The two men stood on the porch. Harvey smoked, hoping to calm his nerves.
“Someone is looking for you,” Chuck said, breaking the silence.
“I thought I’d come out here and let you know about it.” Chuck paused. “You just tell me if you decide you don’t want to be found.”
“Who is it that’s looking for me?”
“I know about your night with Violet. Just before your wedding.”
Harvey tossed his cigarette butt into the grass. “Yeah?”
“I saw the two of you walking. Saw you going into that field. Saw you after, too, getting yourselves dressed again. You didn’t know I was there.”
“What? Were you following us?”
“She was my little sister, Harvey.” Chuck turned his head, looked at the miles of growing corn. “I should have stopped you. I just didn’t know what to do.”
“Did you tell anybody?”
“No. I never wanted to.” Chuck crossed his arms over his chest. “It would have killed Violet. She told everybody that she got hurt by a man she never knew.”
“I hate myself for that night. It wasn’t right.”
“She was okay, you know. She never expected anything from you.”
“How do you know that?”
“She told me. Just a couple months ago.” Chuck rubbed his head. “She’s dead. Died of consumption or something.”
Harvey lit another cigarette. “I’m sorry about that. She was a good girl.”
Chuck leaned on the railing. “She had a baby. A girl.”
Harvey turned his head, looked at Chuck. “That’s why you’re here?”
“Her name is Barbara. She lives about an hour from here.” Chuck put his hand on Harvey’s shoulder. “She’s married. Has a couple boys. She just wants to know her father.”
“Does she know who I am?”
“Nope. I haven’t told her. I wanted to talk to you first.”
“You sure she’s mine?” Harvey leaned against the railing. “She couldn’t be from anybody else?”
“Nope. Violet didn’t have any other men. Not ever.”
Harvey squatted down. Tried to make himself small. He didn’t know why he wanted that. He just knew that he wanted to hide. “Bea’s going to kill me.”
“Listen, Harvey. It’s up to you. You don’t have to tell her. This can be just between us.”
“I lived with this secret for so long. I couldn’t live knowing that I’ve got a daughter I’ve got nothing to do with.”
Chuck opened his briefcase. He pulled out a picture. “This is for you. That’s a picture of Barbara and her family. Her boys are three and two years old.”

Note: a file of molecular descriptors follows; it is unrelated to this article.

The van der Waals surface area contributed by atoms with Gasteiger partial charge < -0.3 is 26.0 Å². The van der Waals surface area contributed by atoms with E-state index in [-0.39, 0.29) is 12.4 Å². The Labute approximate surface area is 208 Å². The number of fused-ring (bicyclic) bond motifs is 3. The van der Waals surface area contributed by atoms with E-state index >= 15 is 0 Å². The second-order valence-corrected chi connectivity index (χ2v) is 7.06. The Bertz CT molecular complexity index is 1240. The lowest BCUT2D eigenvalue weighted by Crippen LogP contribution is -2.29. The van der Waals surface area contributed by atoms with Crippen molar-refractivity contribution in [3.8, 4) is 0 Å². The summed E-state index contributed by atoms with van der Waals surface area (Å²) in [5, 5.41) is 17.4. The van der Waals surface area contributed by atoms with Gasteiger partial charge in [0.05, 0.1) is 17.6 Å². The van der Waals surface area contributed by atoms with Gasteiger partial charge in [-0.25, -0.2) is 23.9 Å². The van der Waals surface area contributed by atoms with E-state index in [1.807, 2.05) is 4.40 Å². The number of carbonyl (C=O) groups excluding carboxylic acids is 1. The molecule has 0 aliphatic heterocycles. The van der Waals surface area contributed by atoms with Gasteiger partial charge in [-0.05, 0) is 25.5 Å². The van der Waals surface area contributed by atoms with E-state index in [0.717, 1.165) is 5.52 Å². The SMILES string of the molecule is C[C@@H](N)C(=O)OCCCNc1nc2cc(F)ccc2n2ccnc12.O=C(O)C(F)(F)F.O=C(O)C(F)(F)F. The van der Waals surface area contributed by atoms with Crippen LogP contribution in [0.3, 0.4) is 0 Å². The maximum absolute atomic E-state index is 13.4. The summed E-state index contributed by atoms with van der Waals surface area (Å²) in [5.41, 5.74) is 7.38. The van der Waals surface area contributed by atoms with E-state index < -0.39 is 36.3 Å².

Harvey looked at his daughter. Ten minutes before he hadn’t even known she existed. Looking at the photo, his heart swelled. She had the same smiling eyes that his mother had. And the boys. So handsome.
“I’m a grandfather,” he said. “What are their names?”
“James and Peter.” Chuck pointed at the picture. “And they are full of trouble, those two.”
“Oh, I bet.” Harvey smiled. “I bet they are.”
The men stood, looking at the picture.
“Well, I need to get going,” Chuck said, closing his briefcase. “Talk to Bea if you want. Just give me a call when you decide what you want to do.”
“We want them.” Harvey pushed down his emotion. “You just tell Vickie that we want them. I’ll talk to Bea. She might kill me, but she needs these kids. She hasn’t been the same since Carl got killed. She needs these boys.”
“You just call me when you’re ready to see them.” Chuck walked to his car and opened the door. “You’re a good man, Harvey. I always knew you were.”
“I don’t know about that.” Harvey smiled. “But I want to do what’s right.”
Harvey watched Chuck drive down the road. As soon as he was out of sight, he let himself feel. He let himself weep. For Carl. For Violet. For Barbara. For the pain that this would bring Bea. For the end of his gnawing secret.
When it was all done, Harvey went inside to clean his face. He didn’t want Bea to see that he’d been crying. He sat on his bed. The emotions over took him again. After awhile he regained himself. Walked over to the window.
The window with no covering.
He had nothing to hide.